Response to New York Times article on research reproducibility

April 16, 2012 | Posted by Elizabeth in Research |

Earlier today the New York Times posted an article about the retraction of non-reproducible research (“A Sharp Rise in Retractions Prompts Calls for Reform“).

It’s great to see the New York Times publicize this issue, which was also the focus of a recent blog post I wrote on the lack of reproducibility in research.

In that post I provided some suggestions that could potentially help address the problem of non-reproducible research. I believe the starting point should be the incentives that drive scientists – namely reputation and grant money (of course scientists are also driven by curiosity and a desire to improve the world but these are not factors that determine which scientists are successful and actually become tenured professors). The current system actually discourages collaboration because scientists who share ideas, data and resources may miss out on a publication (get “scooped”) and this will result in them missing out on grants and career progression. This obviously creates a self selecting system where successful scientists are those that do not collaborate.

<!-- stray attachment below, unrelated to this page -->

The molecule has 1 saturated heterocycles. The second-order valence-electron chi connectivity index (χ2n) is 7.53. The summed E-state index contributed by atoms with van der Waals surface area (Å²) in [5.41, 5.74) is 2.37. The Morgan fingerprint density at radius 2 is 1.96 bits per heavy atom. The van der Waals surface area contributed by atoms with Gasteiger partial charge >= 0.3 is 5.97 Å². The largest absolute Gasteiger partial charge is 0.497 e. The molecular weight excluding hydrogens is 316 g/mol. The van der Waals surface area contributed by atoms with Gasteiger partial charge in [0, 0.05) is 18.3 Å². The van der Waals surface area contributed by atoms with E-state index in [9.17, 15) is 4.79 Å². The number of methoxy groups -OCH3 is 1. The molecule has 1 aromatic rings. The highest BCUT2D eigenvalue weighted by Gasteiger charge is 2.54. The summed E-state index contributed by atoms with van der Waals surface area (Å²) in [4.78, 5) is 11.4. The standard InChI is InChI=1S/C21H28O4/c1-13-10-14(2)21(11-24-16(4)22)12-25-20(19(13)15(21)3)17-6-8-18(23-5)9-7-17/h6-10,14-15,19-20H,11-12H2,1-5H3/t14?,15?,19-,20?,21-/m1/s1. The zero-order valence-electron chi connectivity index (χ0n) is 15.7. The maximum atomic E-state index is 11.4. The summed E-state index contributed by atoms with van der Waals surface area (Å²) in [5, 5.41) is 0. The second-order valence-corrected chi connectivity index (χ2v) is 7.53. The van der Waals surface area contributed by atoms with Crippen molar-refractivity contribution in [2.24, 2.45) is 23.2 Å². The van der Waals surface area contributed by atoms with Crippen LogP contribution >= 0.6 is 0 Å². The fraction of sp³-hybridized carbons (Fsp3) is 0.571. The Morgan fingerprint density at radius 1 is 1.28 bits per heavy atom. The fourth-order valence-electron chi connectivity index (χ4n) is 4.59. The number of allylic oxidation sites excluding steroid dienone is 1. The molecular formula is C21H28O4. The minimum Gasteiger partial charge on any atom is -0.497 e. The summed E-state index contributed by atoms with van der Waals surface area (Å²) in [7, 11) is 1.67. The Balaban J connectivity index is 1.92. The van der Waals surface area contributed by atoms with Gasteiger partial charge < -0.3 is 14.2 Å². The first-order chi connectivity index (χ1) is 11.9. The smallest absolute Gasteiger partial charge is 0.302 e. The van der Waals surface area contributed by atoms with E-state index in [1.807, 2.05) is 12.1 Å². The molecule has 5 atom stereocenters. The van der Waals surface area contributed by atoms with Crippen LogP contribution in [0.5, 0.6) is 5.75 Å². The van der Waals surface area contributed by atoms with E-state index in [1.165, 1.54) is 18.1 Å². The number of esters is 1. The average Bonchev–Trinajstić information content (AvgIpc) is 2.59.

There are, however, examples where the incentives against collaboration aren’t as strong. Core facilities, who provide scientific experiments on a fee-for-service basis, are judged on revenue and feedback from the users of their facility rather than from publications and grants.

At Science Exchange we’re aiming to make this the norm for all researchers. We believe every scientist can be an expert who, rather than bartering experiments or learning to do every technique themselves, will be able to ‘trade’ scientific experiments in exchange for the market dollar value. This would dramatically increase collaboration, as scientists would receive ‘grants’ from these collaborations, and promotions could be based not only on publications but also on the quantity of collaborations, the impact of these collaborations and by the feedback obtained from collaborators. We think this could dramatically improve the quality of scientific research.

There are so many exciting opportunities to change the current system of research – I would welcome any ideas you may have!


About the author

Elizabeth Iorns is Co-Founder & CEO of Science Exchange. Elizabeth conceived the idea for Science Exchange while an Assistant Professor at the University of Miami and as CEO she drives the company’s vision, strategy and growth. She is passionate about creating a new way to foster scientific collaboration that will break down existing silos, democratize access to scientific expertise and accelerate the speed of scientific discovery. Elizabeth has a B.S. in Biomedical Science from the University of Auckland, a Ph.D. in Cancer Biology from the Institute of Cancer Research in London, and conducted postdoctoral research in Cancer Biology from the University of Miami’s Miller School of Medicine where her research focused on identifying mechanisms of breast cancer development and progression.

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